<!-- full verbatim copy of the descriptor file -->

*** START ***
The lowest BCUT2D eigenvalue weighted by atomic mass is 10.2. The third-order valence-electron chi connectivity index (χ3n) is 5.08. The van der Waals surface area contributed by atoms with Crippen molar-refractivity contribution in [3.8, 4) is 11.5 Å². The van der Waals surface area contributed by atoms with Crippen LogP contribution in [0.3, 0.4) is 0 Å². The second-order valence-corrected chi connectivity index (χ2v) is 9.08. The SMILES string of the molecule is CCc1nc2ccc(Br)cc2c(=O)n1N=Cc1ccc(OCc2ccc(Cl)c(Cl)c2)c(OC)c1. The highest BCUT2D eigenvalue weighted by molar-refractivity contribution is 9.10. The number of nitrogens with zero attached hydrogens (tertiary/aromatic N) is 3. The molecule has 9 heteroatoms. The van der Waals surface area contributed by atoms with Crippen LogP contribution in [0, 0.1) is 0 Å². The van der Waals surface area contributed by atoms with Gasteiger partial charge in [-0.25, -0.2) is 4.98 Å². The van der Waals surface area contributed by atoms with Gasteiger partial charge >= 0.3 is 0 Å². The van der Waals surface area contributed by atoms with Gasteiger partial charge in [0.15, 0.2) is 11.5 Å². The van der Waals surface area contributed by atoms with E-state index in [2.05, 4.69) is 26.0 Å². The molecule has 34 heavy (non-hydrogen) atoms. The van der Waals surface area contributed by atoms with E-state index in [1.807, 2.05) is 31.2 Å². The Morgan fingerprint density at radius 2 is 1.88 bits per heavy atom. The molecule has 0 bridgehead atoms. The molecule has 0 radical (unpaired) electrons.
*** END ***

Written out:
The lowest BCUT2D eigenvalue weighted by atomic mass is 10.2. The third-order valence-electron chi connectivity index (χ3n) is 5.08. The van der Waals surface area contributed by atoms with Crippen molar-refractivity contribution in [3.8, 4) is 11.5 Å². The van der Waals surface area contributed by atoms with Crippen LogP contribution in [0.3, 0.4) is 0 Å². The second-order valence-corrected chi connectivity index (χ2v) is 9.08. The SMILES string of the molecule is CCc1nc2ccc(Br)cc2c(=O)n1N=Cc1ccc(OCc2ccc(Cl)c(Cl)c2)c(OC)c1. The highest BCUT2D eigenvalue weighted by molar-refractivity contribution is 9.10. The number of nitrogens with zero attached hydrogens (tertiary/aromatic N) is 3. The molecule has 9 heteroatoms. The van der Waals surface area contributed by atoms with Crippen LogP contribution in [0, 0.1) is 0 Å². The van der Waals surface area contributed by atoms with Gasteiger partial charge in [-0.25, -0.2) is 4.98 Å². The van der Waals surface area contributed by atoms with Gasteiger partial charge >= 0.3 is 0 Å². The van der Waals surface area contributed by atoms with Gasteiger partial charge in [0.15, 0.2) is 11.5 Å². The van der Waals surface area contributed by atoms with E-state index in [2.05, 4.69) is 26.0 Å². The molecule has 34 heavy (non-hydrogen) atoms. The van der Waals surface area contributed by atoms with E-state index in [1.807, 2.05) is 31.2 Å². The Morgan fingerprint density at radius 2 is 1.88 bits per heavy atom. The molecule has 0 bridgehead atoms. The molecule has 0 radical (unpaired) electrons.